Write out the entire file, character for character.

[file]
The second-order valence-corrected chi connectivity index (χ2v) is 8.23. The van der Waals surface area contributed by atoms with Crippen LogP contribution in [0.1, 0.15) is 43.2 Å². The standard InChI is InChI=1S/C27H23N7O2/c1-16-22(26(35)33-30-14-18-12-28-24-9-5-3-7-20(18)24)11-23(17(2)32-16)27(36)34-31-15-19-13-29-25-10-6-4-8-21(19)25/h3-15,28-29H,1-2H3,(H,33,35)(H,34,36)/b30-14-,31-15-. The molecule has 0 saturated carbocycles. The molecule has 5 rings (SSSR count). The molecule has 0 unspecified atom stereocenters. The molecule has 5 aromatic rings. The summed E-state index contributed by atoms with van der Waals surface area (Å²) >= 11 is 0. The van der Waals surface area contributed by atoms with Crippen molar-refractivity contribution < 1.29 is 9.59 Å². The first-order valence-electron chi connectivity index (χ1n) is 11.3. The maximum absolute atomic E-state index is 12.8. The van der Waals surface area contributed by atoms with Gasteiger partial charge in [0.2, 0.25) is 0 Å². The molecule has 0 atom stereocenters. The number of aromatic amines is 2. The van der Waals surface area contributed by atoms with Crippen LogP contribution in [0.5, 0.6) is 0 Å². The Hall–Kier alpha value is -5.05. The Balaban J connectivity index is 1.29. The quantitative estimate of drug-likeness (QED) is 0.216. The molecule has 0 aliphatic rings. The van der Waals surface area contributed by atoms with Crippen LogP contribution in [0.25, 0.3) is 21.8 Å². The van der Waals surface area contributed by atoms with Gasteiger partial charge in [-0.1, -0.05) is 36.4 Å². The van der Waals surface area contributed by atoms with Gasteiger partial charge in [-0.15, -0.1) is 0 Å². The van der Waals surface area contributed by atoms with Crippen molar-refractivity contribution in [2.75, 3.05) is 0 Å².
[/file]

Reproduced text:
The second-order valence-corrected chi connectivity index (χ2v) is 8.23. The van der Waals surface area contributed by atoms with Crippen LogP contribution in [0.1, 0.15) is 43.2 Å². The standard InChI is InChI=1S/C27H23N7O2/c1-16-22(26(35)33-30-14-18-12-28-24-9-5-3-7-20(18)24)11-23(17(2)32-16)27(36)34-31-15-19-13-29-25-10-6-4-8-21(19)25/h3-15,28-29H,1-2H3,(H,33,35)(H,34,36)/b30-14-,31-15-. The molecule has 0 saturated carbocycles. The molecule has 5 rings (SSSR count). The molecule has 0 unspecified atom stereocenters. The molecule has 5 aromatic rings. The summed E-state index contributed by atoms with van der Waals surface area (Å²) >= 11 is 0. The van der Waals surface area contributed by atoms with Crippen molar-refractivity contribution < 1.29 is 9.59 Å². The first-order valence-electron chi connectivity index (χ1n) is 11.3. The maximum absolute atomic E-state index is 12.8. The van der Waals surface area contributed by atoms with Gasteiger partial charge in [0.2, 0.25) is 0 Å². The molecule has 0 atom stereocenters. The number of aromatic amines is 2. The van der Waals surface area contributed by atoms with Crippen LogP contribution in [0.5, 0.6) is 0 Å². The Hall–Kier alpha value is -5.05. The Balaban J connectivity index is 1.29. The quantitative estimate of drug-likeness (QED) is 0.216. The molecule has 0 aliphatic rings. The van der Waals surface area contributed by atoms with Crippen LogP contribution in [0.25, 0.3) is 21.8 Å². The van der Waals surface area contributed by atoms with Gasteiger partial charge in [-0.1, -0.05) is 36.4 Å². The van der Waals surface area contributed by atoms with Gasteiger partial charge in [-0.15, -0.1) is 0 Å². The van der Waals surface area contributed by atoms with Crippen molar-refractivity contribution in [2.75, 3.05) is 0 Å².